This will be a stretch in many ways. I’ll be happy enough to have the base goal fund, but the big dream is to make the stretch goal. At a higher level of funding, I will film the entire Silver Comet and adjoining Chief Ladiga trail in two directions weekly. For this, I will have to reach a level of physical output that I have never before sustained. I’ve done a century before. I’ve done the Silver Comet and Chief Ladiga together before, but not repeatedly twice a week. And, though the goal is to get a year’s filmed record of the longest paved RTT trail in the country, I really expect it to consume me for 2 years. While building up, increases in mileage of 10% per week are recommended. I may have good weeks, but I’ll likely suffer setbacks if I try to build up faster than that over time. I won’t be able to stop that level of riding abruptly either. I expect to fill in weather or other unavoidable gaps that may happen by continuing to film as I slow my level of riding gradually.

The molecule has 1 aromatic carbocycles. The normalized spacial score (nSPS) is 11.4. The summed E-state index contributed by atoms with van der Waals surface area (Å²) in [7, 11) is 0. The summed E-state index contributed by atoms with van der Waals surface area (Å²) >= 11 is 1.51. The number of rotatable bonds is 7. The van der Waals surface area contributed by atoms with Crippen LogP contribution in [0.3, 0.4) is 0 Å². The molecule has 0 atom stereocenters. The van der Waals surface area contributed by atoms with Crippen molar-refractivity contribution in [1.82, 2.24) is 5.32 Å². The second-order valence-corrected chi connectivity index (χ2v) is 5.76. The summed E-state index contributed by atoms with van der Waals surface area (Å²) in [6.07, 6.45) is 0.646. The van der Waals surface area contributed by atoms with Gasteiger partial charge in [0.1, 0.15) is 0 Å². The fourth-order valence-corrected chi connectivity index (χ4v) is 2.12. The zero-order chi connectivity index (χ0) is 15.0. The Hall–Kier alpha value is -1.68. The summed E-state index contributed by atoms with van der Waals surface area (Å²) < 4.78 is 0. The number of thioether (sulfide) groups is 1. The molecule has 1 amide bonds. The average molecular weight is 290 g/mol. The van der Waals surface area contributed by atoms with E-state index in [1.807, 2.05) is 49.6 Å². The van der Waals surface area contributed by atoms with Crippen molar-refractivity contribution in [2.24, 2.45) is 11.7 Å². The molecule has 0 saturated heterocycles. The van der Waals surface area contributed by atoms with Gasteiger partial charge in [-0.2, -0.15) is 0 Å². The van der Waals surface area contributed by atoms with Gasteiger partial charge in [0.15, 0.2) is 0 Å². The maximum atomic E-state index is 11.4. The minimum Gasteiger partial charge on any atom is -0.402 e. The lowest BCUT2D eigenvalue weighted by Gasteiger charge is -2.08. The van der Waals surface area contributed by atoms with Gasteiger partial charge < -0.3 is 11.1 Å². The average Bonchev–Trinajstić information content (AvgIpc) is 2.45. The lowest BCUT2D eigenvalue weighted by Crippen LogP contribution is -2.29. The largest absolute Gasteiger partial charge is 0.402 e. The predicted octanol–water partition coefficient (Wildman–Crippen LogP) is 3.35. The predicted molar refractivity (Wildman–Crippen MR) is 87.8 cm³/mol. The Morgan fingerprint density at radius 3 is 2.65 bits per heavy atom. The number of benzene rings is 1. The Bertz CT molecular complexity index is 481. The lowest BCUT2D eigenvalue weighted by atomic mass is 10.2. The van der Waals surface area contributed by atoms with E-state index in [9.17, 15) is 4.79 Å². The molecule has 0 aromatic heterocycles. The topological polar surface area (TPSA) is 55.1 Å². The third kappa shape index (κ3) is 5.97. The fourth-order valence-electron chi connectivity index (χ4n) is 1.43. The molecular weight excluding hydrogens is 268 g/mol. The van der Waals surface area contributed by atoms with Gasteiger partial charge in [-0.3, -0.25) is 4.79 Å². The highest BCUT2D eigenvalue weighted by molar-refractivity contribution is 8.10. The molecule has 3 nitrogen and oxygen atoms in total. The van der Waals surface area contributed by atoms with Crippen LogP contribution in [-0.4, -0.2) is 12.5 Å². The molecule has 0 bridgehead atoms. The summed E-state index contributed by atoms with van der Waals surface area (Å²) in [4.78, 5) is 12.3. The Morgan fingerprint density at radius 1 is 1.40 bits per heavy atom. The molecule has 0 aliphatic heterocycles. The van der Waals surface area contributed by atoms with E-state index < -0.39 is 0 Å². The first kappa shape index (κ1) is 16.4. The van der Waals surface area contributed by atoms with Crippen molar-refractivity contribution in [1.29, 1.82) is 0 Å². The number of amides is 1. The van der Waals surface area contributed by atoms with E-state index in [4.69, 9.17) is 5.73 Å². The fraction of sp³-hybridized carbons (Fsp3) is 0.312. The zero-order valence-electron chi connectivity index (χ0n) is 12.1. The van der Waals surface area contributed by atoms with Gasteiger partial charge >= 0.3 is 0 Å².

I’ll be sharing my best film shots with supporters and making some digital wallpaper calendars with different themes. Some of the unbelievable things I see while riding are wild life, and some of them are crazy stupid. I also hope to get some good footage for a multi-use trail safety video. I do understand that this will be grueling at times and there will be days when I wonder what I was thinking. I’m looking forward to the challenge, and working through it to the other side.